CTR is another indicator of user satisfaction. Google uses a quality-score algorithm. And CTR is an integral part of the quality score.

Activating featured snippets may help since listings containing featured snippets are reported to have 2x higher CTR than those without featured snippets.

When running an ecommerce store, you can use rich snippets to display your product’s reviews or your catalog and price.

Branding may also help increase CTR.

88 percent of customers say authenticity is critical when deciding what brands they want to support.

Therefore, invest in building your brand authority. Generating clicks will become much easier when prospects recognize and trust your brand.

Imagine searching for “running shoes” and coming across two listings, one of Nike and another of an unknown seller. Which one would you click? Nike, most likely because it is a trusted and recognized brand.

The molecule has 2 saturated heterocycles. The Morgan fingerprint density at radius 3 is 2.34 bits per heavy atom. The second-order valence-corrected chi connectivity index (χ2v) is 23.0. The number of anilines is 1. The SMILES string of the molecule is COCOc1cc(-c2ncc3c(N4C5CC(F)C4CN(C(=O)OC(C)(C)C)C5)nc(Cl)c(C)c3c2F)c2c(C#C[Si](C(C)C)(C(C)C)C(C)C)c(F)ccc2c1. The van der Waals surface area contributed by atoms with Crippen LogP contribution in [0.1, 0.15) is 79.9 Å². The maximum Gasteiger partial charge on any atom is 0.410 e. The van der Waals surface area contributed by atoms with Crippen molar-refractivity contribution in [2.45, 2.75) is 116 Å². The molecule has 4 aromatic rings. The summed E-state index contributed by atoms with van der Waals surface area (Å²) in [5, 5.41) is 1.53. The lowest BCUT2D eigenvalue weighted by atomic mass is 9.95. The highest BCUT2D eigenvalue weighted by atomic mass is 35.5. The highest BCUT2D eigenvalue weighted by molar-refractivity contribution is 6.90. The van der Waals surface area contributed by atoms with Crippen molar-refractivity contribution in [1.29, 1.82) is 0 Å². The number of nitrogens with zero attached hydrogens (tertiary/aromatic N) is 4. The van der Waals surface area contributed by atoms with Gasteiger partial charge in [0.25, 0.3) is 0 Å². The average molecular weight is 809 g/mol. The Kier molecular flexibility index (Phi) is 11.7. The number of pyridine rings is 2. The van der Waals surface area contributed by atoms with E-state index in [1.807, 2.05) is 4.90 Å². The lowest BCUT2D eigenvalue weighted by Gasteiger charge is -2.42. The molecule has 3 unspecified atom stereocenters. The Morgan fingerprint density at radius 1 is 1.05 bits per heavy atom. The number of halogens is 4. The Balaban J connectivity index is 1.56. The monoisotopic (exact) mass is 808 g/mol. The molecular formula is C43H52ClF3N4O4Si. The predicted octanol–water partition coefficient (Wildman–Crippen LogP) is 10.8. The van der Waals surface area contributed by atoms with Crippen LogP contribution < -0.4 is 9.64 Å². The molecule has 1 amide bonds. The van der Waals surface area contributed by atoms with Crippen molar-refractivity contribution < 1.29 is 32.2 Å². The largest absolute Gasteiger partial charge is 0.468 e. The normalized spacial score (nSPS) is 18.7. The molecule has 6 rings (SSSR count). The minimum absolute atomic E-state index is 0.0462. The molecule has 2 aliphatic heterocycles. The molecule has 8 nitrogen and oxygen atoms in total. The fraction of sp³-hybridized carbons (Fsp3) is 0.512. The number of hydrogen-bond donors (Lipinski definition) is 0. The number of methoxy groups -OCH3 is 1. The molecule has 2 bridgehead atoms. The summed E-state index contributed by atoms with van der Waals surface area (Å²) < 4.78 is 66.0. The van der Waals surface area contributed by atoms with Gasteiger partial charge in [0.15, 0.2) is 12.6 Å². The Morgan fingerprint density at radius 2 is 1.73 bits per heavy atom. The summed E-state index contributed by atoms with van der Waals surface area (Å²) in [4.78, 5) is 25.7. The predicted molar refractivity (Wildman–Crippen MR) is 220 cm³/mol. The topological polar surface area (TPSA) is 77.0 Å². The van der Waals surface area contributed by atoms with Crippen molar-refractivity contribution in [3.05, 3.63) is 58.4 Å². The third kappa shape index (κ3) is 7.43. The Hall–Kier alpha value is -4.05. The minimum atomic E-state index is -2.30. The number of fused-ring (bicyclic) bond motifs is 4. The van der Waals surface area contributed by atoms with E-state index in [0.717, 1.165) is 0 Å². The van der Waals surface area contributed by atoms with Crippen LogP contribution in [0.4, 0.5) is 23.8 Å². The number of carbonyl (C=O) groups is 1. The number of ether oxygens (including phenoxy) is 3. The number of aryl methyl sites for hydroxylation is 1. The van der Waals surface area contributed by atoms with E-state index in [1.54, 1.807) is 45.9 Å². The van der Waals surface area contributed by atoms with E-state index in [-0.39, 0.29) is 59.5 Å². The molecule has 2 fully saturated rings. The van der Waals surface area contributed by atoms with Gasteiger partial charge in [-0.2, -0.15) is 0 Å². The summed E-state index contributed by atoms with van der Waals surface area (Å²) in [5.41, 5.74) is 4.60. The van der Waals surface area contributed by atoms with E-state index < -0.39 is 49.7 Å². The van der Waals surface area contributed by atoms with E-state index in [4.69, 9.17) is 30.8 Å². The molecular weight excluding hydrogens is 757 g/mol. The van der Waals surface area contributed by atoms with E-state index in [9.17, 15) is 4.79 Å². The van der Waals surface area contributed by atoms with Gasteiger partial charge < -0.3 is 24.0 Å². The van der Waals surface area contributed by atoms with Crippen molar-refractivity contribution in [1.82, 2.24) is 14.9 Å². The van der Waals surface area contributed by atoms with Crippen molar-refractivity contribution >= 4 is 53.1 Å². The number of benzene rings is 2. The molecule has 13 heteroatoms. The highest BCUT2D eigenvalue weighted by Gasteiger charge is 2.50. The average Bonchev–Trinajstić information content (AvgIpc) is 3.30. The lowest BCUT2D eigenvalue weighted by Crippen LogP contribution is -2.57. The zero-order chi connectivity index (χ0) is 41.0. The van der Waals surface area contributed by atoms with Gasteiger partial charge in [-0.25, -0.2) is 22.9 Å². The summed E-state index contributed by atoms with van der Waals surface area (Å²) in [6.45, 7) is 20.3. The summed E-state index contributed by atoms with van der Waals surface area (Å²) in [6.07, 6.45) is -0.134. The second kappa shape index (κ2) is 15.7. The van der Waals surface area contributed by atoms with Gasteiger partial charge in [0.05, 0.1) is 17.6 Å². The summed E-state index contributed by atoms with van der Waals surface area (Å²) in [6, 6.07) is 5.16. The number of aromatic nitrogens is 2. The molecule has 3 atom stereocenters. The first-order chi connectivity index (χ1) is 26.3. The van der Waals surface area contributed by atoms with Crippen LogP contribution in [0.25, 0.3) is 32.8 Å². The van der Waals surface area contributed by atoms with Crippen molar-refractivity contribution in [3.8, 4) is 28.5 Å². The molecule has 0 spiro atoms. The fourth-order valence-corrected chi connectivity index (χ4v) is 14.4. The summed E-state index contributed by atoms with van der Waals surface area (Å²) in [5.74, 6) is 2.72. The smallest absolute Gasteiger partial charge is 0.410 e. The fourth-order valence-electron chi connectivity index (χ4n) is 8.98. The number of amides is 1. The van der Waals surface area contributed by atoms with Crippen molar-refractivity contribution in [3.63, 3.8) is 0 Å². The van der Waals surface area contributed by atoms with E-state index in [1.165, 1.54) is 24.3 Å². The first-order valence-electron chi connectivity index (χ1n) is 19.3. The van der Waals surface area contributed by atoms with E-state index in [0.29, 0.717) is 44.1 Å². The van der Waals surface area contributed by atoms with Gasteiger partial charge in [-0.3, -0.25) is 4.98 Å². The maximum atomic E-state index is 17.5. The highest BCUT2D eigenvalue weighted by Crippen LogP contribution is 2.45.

4. Focus on user intent and search intent

User intent is defined as the goal or intention of a user behind entering a search term into a search engine.

Imagine you have driven traffic to your ecommerce store. How are you confident that the traffic is here for shopping and not simply browsing?

This is where user or search intent comes into play.

To get more leads and generate more revenue, you have to focus more on the commercial and transactional intent of the user.

Your website ranks higher if you are using intent-specific words.

These transactional intent keywords often include the words discount, buy, deal, promo codes, coupons, cheapest, and purchase.

Thus, you are directed to the right customers using these transactional keywords.

5. Increase dwell time. Decrease bounce rate.

RankBrain collects information about user satisfaction and assigns ranks based on that.

When a user enters your website and leaves quickly, RankBrain thinks your website isn’t satisfactory enough for the user. And hence, your website may suffer in ranking.